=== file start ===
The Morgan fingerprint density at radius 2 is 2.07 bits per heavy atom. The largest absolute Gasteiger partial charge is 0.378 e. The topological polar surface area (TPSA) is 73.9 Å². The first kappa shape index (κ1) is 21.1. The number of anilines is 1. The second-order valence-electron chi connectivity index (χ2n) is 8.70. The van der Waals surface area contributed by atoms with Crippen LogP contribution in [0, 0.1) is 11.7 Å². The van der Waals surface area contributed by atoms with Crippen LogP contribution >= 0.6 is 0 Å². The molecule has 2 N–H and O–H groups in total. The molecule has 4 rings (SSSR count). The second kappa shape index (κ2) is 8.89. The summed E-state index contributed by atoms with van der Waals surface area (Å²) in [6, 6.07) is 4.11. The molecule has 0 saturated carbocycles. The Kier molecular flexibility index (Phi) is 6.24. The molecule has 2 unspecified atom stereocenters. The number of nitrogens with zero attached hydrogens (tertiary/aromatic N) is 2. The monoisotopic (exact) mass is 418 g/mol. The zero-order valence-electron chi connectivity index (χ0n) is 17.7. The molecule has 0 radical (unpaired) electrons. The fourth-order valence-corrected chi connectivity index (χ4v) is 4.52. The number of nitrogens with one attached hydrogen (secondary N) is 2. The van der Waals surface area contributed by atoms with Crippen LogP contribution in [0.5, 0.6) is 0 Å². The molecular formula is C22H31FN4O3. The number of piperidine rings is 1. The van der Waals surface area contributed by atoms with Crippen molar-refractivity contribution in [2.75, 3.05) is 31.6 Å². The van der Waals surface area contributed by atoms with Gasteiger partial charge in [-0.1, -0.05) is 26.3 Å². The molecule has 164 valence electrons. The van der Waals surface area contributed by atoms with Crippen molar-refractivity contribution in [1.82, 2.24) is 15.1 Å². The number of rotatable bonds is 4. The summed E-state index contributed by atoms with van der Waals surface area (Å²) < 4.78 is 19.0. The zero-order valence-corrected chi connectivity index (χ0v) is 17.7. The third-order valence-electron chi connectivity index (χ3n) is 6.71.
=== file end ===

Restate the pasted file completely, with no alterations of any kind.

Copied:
The Morgan fingerprint density at radius 2 is 2.07 bits per heavy atom. The largest absolute Gasteiger partial charge is 0.378 e. The topological polar surface area (TPSA) is 73.9 Å². The first kappa shape index (κ1) is 21.1. The number of anilines is 1. The second-order valence-electron chi connectivity index (χ2n) is 8.70. The van der Waals surface area contributed by atoms with Crippen LogP contribution in [0, 0.1) is 11.7 Å². The van der Waals surface area contributed by atoms with Crippen LogP contribution >= 0.6 is 0 Å². The molecule has 2 N–H and O–H groups in total. The molecule has 4 rings (SSSR count). The second kappa shape index (κ2) is 8.89. The summed E-state index contributed by atoms with van der Waals surface area (Å²) in [6, 6.07) is 4.11. The molecule has 0 saturated carbocycles. The Kier molecular flexibility index (Phi) is 6.24. The molecule has 2 unspecified atom stereocenters. The number of nitrogens with zero attached hydrogens (tertiary/aromatic N) is 2. The monoisotopic (exact) mass is 418 g/mol. The zero-order valence-electron chi connectivity index (χ0n) is 17.7. The molecule has 0 radical (unpaired) electrons. The fourth-order valence-corrected chi connectivity index (χ4v) is 4.52. The number of nitrogens with one attached hydrogen (secondary N) is 2. The van der Waals surface area contributed by atoms with Crippen LogP contribution in [0.5, 0.6) is 0 Å². The molecular formula is C22H31FN4O3. The number of piperidine rings is 1. The van der Waals surface area contributed by atoms with Crippen molar-refractivity contribution in [2.75, 3.05) is 31.6 Å². The van der Waals surface area contributed by atoms with Gasteiger partial charge in [-0.1, -0.05) is 26.3 Å². The molecule has 164 valence electrons. The van der Waals surface area contributed by atoms with Crippen molar-refractivity contribution in [1.82, 2.24) is 15.1 Å². The number of rotatable bonds is 4. The summed E-state index contributed by atoms with van der Waals surface area (Å²) < 4.78 is 19.0. The zero-order valence-corrected chi connectivity index (χ0v) is 17.7. The third-order valence-electron chi connectivity index (χ3n) is 6.71.